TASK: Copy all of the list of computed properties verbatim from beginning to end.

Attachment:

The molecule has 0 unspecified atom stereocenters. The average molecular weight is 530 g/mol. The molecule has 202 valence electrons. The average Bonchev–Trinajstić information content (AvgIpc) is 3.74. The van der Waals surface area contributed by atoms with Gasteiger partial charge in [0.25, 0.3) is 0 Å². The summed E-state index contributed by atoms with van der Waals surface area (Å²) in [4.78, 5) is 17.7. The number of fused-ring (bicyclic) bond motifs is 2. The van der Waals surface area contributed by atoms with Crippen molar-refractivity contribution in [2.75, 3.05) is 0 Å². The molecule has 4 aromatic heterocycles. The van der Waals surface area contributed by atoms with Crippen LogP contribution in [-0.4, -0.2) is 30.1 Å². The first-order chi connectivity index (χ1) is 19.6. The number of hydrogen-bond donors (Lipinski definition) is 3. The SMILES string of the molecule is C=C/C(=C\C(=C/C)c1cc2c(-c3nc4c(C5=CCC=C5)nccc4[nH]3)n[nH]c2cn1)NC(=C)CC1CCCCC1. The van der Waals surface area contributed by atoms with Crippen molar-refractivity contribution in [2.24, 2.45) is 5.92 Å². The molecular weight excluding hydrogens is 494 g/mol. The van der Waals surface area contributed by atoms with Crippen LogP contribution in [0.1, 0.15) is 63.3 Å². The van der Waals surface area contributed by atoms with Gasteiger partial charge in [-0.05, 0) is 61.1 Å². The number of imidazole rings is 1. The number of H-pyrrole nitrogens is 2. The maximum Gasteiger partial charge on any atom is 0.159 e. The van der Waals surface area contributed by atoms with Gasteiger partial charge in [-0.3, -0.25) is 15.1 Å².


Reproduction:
The molecule has 0 unspecified atom stereocenters. The average molecular weight is 530 g/mol. The molecule has 202 valence electrons. The average Bonchev–Trinajstić information content (AvgIpc) is 3.74. The van der Waals surface area contributed by atoms with Gasteiger partial charge in [0.25, 0.3) is 0 Å². The summed E-state index contributed by atoms with van der Waals surface area (Å²) in [4.78, 5) is 17.7. The number of fused-ring (bicyclic) bond motifs is 2. The van der Waals surface area contributed by atoms with Crippen molar-refractivity contribution in [2.75, 3.05) is 0 Å². The molecule has 4 aromatic heterocycles. The van der Waals surface area contributed by atoms with Crippen LogP contribution in [-0.4, -0.2) is 30.1 Å². The first-order chi connectivity index (χ1) is 19.6. The number of hydrogen-bond donors (Lipinski definition) is 3. The SMILES string of the molecule is C=C/C(=C\C(=C/C)c1cc2c(-c3nc4c(C5=CCC=C5)nccc4[nH]3)n[nH]c2cn1)NC(=C)CC1CCCCC1. The van der Waals surface area contributed by atoms with Crippen molar-refractivity contribution in [2.24, 2.45) is 5.92 Å². The molecular weight excluding hydrogens is 494 g/mol. The van der Waals surface area contributed by atoms with Crippen LogP contribution in [0.1, 0.15) is 63.3 Å². The van der Waals surface area contributed by atoms with Gasteiger partial charge in [-0.05, 0) is 61.1 Å². The number of imidazole rings is 1. The number of H-pyrrole nitrogens is 2. The maximum Gasteiger partial charge on any atom is 0.159 e. The van der Waals surface area contributed by atoms with Gasteiger partial charge in [-0.3, -0.25) is 15.1 Å².